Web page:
If you’ve ever played No More Heroes, you know just what insane and likeable characters Suda 51 can craft, and he doesn’t disappoint here. Though Juliet might be the latest in a long line of sexually-exploitive women in video games, she’s surprisingly a very likeable and well developed character, whose bubbly attitude and naiveté are only matched by her foul mouth and skill at dispatching zombies. Nick on the other hand, plays the straight man, or as much as he can being a severed head and all, and his deadpan snark is just as endearing as Juliet’s cheerful innocence. The relationship between the two forms the spine of the story and you genuinely care for them and their fate – certainly helped by the fact the many conversations between Juliet and Nick make up much of both the game’s heart and humor, with topics ranging from the zombie apocalypse (“You know, the fun part about the zombie outbreak is I get to do stuff like this now!”“Yeah, this totally makes up for the fact almost everyone I know is dead.”) to relationships (“Do you want kids one day Nick?”“I really think that’s irrelevant now, given my situation!”), given my love of cheesey humor and slapstick (cheese-stick?), their Laurel and Hardy routine often left me in stitches.
Of course, the two of them are not the only characters, and the rest of the cast is just as likeable, including Juliet’s family, especially her father, who is what you get if you crossed Johnny Cash and Bruce Campbell, and the relationships between them all are when the game shines. When it shines brightest however, are the bosses, something that should come as no surprise to the people who played No More Heroes. These five so called Hard Rock Zombie Lords, each are the personification of a different music genre, ranging from the melodic metal Viking Vikka, who looks and acts like a hybrid of Thor to Lobo, to the funkadelic lord of Disco Josey, clad in pimp regalia with a voice like T-Pain, and all are a riot to watch in action, and a joy to dismember and destroy in some intense boss battles.
The gameplay is very similar to Suda51’s last hack-and-slash game series, No More Heroes, in that you cut through hordes of chumps in an ultraviolent fashion, unleashing combos and super-attacks when possible, and you have a blast doing it. On top of the standard issue zombie dismemberment, the game is interspersed with various modes and minigames that range in quality from ‘far more fun that they have any right to be’ (driving a combine in a drug-fueled haze through a cornfield packed with zombies) to ‘the only thing more frustrating than this is that I’ve died seven times doing it’ (zombie baseball – enough said), before returning to the delightful monotony of undead genocide. Here, the game manages to break away from the legion of zombie games on the market by utter absurdity – there is just something strangely satisfying about beheading hordes of zombies in a mix of blood and glitter with Toni Basil’s “Mickey” playing in the background.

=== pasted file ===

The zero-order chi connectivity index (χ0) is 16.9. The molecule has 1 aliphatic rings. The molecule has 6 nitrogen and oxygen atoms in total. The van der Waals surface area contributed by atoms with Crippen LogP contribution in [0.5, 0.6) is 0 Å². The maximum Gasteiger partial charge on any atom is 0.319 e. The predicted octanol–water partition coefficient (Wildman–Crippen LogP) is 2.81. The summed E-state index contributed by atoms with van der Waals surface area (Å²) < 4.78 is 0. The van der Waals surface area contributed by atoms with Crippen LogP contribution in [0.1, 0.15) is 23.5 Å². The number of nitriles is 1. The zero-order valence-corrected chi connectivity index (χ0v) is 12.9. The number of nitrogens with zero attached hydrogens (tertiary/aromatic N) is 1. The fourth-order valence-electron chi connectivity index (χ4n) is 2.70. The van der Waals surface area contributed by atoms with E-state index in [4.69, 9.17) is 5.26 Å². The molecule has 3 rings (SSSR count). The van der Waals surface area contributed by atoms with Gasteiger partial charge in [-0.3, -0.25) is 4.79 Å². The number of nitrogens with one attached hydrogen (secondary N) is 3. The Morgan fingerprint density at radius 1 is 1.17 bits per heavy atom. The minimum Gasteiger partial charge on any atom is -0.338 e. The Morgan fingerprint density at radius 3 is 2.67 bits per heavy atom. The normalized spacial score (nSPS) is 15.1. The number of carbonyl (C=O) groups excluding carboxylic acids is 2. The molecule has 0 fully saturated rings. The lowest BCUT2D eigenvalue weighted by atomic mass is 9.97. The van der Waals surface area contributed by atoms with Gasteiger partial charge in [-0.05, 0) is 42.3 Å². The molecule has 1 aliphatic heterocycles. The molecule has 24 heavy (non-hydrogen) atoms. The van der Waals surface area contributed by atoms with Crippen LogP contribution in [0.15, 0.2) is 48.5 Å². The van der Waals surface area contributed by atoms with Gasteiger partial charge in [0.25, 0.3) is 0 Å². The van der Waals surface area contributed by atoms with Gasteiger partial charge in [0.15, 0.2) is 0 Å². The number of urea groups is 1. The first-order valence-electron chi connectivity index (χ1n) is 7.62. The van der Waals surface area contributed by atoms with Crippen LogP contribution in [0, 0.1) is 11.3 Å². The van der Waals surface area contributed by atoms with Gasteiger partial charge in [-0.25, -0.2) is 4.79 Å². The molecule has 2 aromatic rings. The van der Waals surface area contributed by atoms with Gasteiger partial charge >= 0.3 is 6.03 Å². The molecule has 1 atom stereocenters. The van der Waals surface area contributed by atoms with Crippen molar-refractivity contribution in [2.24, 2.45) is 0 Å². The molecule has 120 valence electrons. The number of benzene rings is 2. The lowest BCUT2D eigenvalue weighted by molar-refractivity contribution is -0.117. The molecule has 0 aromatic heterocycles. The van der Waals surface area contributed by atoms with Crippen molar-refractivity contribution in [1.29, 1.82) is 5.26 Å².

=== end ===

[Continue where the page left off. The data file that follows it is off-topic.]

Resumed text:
Which is another thing about Lollipop Chainsaw: the soundtrack for the game is absolutely incredible. The licensed songs are all great and used perfectly, ranging from “Cherry Bomb” by Joan Jett and the Blackhearts playing over the main menu to the final boss fight with “Heroes Of Our Time” by DragonForce playing in what may be the best ever usage of that song. The real highlight however are the original songs, which like the bosses and stages, styles range from punk rock to Viking metal, and a number of them are better than many songs on the Billboard 100, though that’s not saying much these days. Put all of that together, and you have a soundtrack almost worth buying the game for on its own – as it stands, if they ever put together a complete soundtrack, consider me sold already.
If there is one thing that holds back Lollipop Chainsaw more than anything else, it would be the length of the game itself. I played at a relatively leisurely pace, and I still beat the game in around seven to eight hours, and I’m sure a more dedicated gamer could blitz through in far less. The volume of unlockable bonus goodies, alternate ending and modes and challenges and leader boards gives the game a relatively high replay value, but like No More Heroes, brevity holds back a very enjoyable game from being a must own.
Overall, Lollipop Chainsaw has a lot to enjoy – the story is a hybrid between a B-movie zombie flik and rock and roll tribute concert, the characters are a riot and are all enjoyable, the gameplay is smooth, though rough at times, and between the humor, themes and that typical Suda51 touch of brilliant insanity, the game is a riot. However, the short length of the game holds the game back from being a must buy for most people, though I recommend highly checking it out as a rental or when the price starts falling. That said, fans of Suda51’s signature style, anyone who enjoys over-the-top violence and humor, loves the feel of a good/bad B-movie, or people looking for a hack-and-slash or zombie game that manages to stand out from the pack in both style in substance will all have a blast, and will find Lollipop Chainsaw quite sweet indeed.